Following years of steady declines, San Diego’s cruise ship industry appears poised for a long-overdue rebound.
With cruise lines and passengers growing more comfortable with sailings in and out of Mexico, the Port of San Diego is expecting a 50 percent increase in cruise calls during the 2016-17 season. While nowhere close to the years-ago peak of San Diego’s once flourishing cruise industry when the number of yearly visits here approached 300, the more than 100 calls for the coming season marks a turning point.
“What we’re seeing right now is a significant increase from all of the cruise lines across the board,” said Kristine Zortman, cruise manager for the Port of San Diego. “The cruise lines are becoming extremely confident in the Mexican Riviera. In 2015-16, we were at about 68 calls. Since then, we’ve gotten the ’16-’17 schedule that goes from August through May of 2017, when we will have 102 calls.”
The volume of passengers this season is expected to rise from more than 200,000 to 250,000.
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“While we recognize we may never be back to where we once were,” Zortman said, “we’re seeing a real turnaround barring any unforeseen incidents in Mexico.”
The surge in cruise calls, as well as passengers, is driven in part by Holland America’s decision to substantially expand its cruise offerings, going from 21 during the current season to 34 for the following season beginning this fall.
The cruise line, which is San Diego’s most consistent visitor, offers multiple itineraries, including trips to Hawaii and through the Panama Canal, but the most frequent destination is the Mexican Riviera. The line’s 2017-18 itinerary isn’t finalized, but it expects the number of calls to increase, although not as much as next year’s growth.
“The main reason for the increase is we are more comfortable with Mexico and with the market in Southern California.” said Simon Douwes, senior director of deployment and itinerary planning for Holland America. “There’s more demand, and there’s also an increase in what we see people are willing to pay for their ticket.”
“San Diego used to be a very big destination, and after all the unpleasantness in Mexico, we pulled back quite a bit, but now that the situation is changing for the better, we’re basically moving back in.”
It was just a few years ago when multiple cruise lines began withdrawing from San Diego and also cutting their itineraries here and in Los Angeles, which has also experienced a gradual decline in its cruise ship business. Reports of drug-related violence led to skittishness among the lines, and passengers also complained about too few attractions and destinations along the northern Mexico coast.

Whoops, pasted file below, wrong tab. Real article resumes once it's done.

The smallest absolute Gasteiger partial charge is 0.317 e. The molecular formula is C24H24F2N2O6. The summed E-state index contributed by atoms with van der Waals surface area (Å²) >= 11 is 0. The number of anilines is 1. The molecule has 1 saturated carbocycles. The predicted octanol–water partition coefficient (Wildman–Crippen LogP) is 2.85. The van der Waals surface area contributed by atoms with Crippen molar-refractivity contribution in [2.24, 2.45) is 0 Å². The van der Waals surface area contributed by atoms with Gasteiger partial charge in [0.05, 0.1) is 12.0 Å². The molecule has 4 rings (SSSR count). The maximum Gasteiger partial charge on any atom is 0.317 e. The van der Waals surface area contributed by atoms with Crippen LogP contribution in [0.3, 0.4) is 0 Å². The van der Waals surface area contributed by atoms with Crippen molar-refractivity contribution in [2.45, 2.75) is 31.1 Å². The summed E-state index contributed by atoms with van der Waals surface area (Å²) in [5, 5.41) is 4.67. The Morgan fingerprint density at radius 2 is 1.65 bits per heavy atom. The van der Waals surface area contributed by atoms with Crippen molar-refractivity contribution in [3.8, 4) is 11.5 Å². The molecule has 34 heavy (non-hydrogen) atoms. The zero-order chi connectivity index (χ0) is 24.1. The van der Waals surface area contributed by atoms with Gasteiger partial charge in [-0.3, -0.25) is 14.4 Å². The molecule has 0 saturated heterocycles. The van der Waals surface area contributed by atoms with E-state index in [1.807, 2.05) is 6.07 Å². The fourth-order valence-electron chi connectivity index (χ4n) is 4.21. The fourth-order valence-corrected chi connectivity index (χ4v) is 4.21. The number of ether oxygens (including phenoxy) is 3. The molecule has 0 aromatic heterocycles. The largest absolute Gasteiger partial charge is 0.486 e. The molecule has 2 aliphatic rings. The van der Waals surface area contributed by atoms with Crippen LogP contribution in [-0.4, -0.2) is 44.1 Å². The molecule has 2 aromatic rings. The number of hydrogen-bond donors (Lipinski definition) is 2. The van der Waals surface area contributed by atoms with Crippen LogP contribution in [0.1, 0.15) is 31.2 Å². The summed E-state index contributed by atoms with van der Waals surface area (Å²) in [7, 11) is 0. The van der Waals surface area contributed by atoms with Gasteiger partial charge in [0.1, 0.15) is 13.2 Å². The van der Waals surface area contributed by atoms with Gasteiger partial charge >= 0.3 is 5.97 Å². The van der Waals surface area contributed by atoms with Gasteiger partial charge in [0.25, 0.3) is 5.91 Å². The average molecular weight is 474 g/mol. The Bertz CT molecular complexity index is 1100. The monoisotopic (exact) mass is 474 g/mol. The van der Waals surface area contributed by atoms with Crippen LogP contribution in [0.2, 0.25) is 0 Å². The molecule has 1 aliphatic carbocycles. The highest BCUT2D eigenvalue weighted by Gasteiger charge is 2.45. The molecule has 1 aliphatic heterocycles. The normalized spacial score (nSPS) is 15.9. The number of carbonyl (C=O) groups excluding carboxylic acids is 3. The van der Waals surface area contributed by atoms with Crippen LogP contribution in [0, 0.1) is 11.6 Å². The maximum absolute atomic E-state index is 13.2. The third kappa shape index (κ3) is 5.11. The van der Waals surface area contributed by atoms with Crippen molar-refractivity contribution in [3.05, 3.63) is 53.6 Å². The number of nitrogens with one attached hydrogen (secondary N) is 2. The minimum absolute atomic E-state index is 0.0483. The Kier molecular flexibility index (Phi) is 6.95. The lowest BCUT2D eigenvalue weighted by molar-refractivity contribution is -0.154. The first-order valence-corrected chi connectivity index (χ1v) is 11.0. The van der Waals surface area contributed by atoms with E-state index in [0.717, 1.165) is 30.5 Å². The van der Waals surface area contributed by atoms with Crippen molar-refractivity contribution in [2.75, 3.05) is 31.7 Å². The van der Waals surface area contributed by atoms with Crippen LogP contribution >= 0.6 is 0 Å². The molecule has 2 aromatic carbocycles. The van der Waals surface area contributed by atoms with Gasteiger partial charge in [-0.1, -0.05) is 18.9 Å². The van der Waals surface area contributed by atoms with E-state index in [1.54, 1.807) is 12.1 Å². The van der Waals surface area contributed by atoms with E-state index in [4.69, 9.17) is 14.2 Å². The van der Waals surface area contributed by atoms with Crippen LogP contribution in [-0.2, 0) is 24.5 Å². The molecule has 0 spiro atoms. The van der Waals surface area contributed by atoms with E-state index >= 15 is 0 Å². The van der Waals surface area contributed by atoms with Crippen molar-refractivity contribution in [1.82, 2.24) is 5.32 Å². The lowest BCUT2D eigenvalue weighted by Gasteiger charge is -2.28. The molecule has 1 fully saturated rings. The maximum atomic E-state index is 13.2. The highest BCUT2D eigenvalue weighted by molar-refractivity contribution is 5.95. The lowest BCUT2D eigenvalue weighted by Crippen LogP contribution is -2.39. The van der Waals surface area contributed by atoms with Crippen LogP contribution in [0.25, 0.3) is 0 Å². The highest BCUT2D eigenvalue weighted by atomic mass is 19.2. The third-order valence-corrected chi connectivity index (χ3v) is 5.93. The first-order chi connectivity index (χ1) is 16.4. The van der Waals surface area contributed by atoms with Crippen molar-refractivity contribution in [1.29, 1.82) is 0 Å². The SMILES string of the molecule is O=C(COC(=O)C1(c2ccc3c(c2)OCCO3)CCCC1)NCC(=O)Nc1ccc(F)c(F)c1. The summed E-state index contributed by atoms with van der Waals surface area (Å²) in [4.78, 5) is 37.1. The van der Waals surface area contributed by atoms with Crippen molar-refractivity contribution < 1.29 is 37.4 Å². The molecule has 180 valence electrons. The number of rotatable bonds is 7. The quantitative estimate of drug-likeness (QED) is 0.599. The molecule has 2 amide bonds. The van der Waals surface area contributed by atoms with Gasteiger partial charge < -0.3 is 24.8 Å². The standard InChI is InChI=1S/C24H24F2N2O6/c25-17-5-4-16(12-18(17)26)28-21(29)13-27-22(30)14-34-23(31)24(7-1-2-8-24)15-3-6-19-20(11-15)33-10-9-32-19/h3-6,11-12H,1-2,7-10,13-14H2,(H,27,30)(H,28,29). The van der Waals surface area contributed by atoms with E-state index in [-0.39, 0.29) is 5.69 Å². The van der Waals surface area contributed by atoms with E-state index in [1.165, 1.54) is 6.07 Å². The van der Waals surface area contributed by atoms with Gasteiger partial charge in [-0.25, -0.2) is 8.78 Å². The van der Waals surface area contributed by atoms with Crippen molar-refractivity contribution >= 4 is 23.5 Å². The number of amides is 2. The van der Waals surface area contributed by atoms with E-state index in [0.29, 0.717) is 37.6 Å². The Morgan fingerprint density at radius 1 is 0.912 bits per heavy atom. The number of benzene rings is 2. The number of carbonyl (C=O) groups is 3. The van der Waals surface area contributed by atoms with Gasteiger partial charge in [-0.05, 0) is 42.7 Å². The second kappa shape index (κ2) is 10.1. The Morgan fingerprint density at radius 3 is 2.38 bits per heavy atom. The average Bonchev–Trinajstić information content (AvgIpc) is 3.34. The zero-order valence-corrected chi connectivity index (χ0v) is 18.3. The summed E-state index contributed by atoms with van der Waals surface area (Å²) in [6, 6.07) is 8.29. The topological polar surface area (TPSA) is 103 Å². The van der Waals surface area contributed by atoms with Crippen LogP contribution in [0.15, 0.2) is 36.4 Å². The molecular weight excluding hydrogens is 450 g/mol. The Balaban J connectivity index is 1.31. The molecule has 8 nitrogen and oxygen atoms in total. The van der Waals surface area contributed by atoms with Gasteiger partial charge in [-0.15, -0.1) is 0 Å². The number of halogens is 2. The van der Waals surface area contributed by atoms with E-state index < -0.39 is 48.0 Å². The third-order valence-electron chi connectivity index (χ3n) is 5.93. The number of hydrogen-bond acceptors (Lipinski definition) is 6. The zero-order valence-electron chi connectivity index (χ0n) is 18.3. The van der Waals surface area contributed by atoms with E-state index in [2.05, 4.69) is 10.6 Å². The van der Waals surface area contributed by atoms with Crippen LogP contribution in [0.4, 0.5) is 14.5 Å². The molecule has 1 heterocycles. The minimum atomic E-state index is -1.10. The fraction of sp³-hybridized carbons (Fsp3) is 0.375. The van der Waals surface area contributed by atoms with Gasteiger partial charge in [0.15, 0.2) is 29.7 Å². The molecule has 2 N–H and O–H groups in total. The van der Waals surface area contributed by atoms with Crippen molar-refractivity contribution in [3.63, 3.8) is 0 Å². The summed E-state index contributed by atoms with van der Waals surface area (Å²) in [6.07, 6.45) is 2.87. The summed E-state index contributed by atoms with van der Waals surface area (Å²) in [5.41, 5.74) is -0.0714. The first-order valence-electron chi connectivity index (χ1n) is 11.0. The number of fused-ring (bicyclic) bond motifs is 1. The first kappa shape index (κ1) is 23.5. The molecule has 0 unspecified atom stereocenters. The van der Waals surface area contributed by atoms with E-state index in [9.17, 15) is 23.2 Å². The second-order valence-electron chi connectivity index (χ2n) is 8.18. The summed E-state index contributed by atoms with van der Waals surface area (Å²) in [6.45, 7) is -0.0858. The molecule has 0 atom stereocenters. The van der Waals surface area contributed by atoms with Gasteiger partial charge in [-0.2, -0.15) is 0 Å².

“There are a number of people who like to cruise out of San Diego because they don’t want to fly but they’re limited to the same kinds of cruises,” said Michael Hart, who operates Expedia CruiseShipCenters in Point Loma with his wife Mary. “We get walk-in customers at our center all the time asking what do you have leaving out of San Diego.”
Unlike San Diego, Los Angeles isn’t expecting any major changes in cruise ship business for the year ahead, said port official Christopher Chase.
“For September 2015 through May of 2016 we had 121 ship calls and 620,072 passengers,” he said. “We expect the same for the September 2016 through May 2017 time frame.”
The Port of San Diego is especially encouraged by Disney Cruise Line’s continued interest in San Diego. Disney, which formerly cruised out of Los Angeles for a couple of years, has been consistently returning to San Diego for cruises of various durations to Mexico.
The coming season will not feature as many cruises on the 2,700-passenger Disney Wonder because it has plans to go into dry dock for repairs later this year, Zortman said. But in the fall of 2017, Disney already has committed to 12 calls in San Diego.
They range from two- and three-night cruises to Baja California to seven-night trips that include stops in Puerto Vallarta, Mazatlan and Cabo San Lucas.
“The big reason they like San Diego is it’s great for their drive market, which is all of Southern California, Nevada and Arizona,” Zortman said. “It’s an easy drive for a family coming on a Friday to get on a cruise to Mexico and then get home in time for the kids to get back to school. The other thing they’ve said is that Ensenada’s land-side amenities are improving, including a whole new embarcadero.”
Disney would not say much more about what is driving its interest in San Diego as a home port, beyond noting that “its location allows us to present a mix of cruise experiences and durations to both Baja and the Mexican Riviera, and it’s also conveniently located for our repositioning cruises through the Panama Canal.”
San Diego is also starting to see growing interest in the coming year from luxury lines like Regent Seven Seas that will be stopping here as part of a sailing that originated elsewhere. Port officials are hoping that as lines like Holland America and Disney continue to expand their offerings, other cruise ship companies will boost their visits.
“I think some of the smaller luxury lines are seeing that the larger lines are confident being back in the Mexican Riviera, and they tend to follow those same itineraries,” Zortman explained. “What we see is them starting off small to see if their clientele, which is different than, say, Holland America, to see if they can start selling those itineraries back to the Mexican Riviera.
“We’re talking to all of the lines about increasing their home-porting here.”